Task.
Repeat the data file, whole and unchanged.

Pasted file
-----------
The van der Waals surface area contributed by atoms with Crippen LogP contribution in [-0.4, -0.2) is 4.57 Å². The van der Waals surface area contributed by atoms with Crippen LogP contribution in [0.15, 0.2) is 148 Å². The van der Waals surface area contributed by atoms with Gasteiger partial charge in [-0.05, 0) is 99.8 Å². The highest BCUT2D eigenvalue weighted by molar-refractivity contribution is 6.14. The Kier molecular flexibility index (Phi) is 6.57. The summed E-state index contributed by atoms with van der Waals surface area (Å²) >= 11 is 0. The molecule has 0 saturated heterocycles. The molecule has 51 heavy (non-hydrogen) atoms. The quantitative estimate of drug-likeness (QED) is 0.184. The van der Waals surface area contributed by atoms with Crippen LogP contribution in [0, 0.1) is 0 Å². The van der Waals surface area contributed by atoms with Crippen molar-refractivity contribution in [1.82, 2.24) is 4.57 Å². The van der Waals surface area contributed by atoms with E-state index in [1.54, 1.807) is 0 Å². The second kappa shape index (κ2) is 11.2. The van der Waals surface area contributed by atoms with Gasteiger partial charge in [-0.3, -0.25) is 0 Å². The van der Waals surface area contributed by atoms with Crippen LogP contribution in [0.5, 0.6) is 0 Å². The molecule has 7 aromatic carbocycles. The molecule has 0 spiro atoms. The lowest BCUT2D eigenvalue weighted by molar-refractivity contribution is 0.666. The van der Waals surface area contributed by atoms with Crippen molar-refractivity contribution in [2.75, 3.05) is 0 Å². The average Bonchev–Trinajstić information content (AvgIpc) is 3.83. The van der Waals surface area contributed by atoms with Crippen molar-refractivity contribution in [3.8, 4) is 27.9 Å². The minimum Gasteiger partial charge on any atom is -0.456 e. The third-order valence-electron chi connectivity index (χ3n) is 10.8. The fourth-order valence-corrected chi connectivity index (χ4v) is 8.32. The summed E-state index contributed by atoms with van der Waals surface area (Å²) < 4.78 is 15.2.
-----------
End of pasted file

The van der Waals surface area contributed by atoms with Crippen LogP contribution in [-0.4, -0.2) is 4.57 Å². The van der Waals surface area contributed by atoms with Crippen LogP contribution in [0.15, 0.2) is 148 Å². The van der Waals surface area contributed by atoms with Gasteiger partial charge in [-0.05, 0) is 99.8 Å². The highest BCUT2D eigenvalue weighted by molar-refractivity contribution is 6.14. The Kier molecular flexibility index (Phi) is 6.57. The summed E-state index contributed by atoms with van der Waals surface area (Å²) >= 11 is 0. The molecule has 0 saturated heterocycles. The molecule has 51 heavy (non-hydrogen) atoms. The quantitative estimate of drug-likeness (QED) is 0.184. The van der Waals surface area contributed by atoms with Crippen LogP contribution in [0, 0.1) is 0 Å². The van der Waals surface area contributed by atoms with Crippen molar-refractivity contribution in [1.82, 2.24) is 4.57 Å². The van der Waals surface area contributed by atoms with E-state index in [1.54, 1.807) is 0 Å². The second kappa shape index (κ2) is 11.2. The van der Waals surface area contributed by atoms with Gasteiger partial charge in [-0.3, -0.25) is 0 Å². The van der Waals surface area contributed by atoms with Crippen LogP contribution in [0.5, 0.6) is 0 Å². The molecule has 7 aromatic carbocycles. The molecule has 0 spiro atoms. The lowest BCUT2D eigenvalue weighted by molar-refractivity contribution is 0.666. The van der Waals surface area contributed by atoms with Crippen molar-refractivity contribution in [2.75, 3.05) is 0 Å². The average Bonchev–Trinajstić information content (AvgIpc) is 3.83. The van der Waals surface area contributed by atoms with Crippen molar-refractivity contribution in [3.8, 4) is 27.9 Å². The minimum Gasteiger partial charge on any atom is -0.456 e. The third-order valence-electron chi connectivity index (χ3n) is 10.8. The fourth-order valence-corrected chi connectivity index (χ4v) is 8.32. The summed E-state index contributed by atoms with van der Waals surface area (Å²) < 4.78 is 15.2.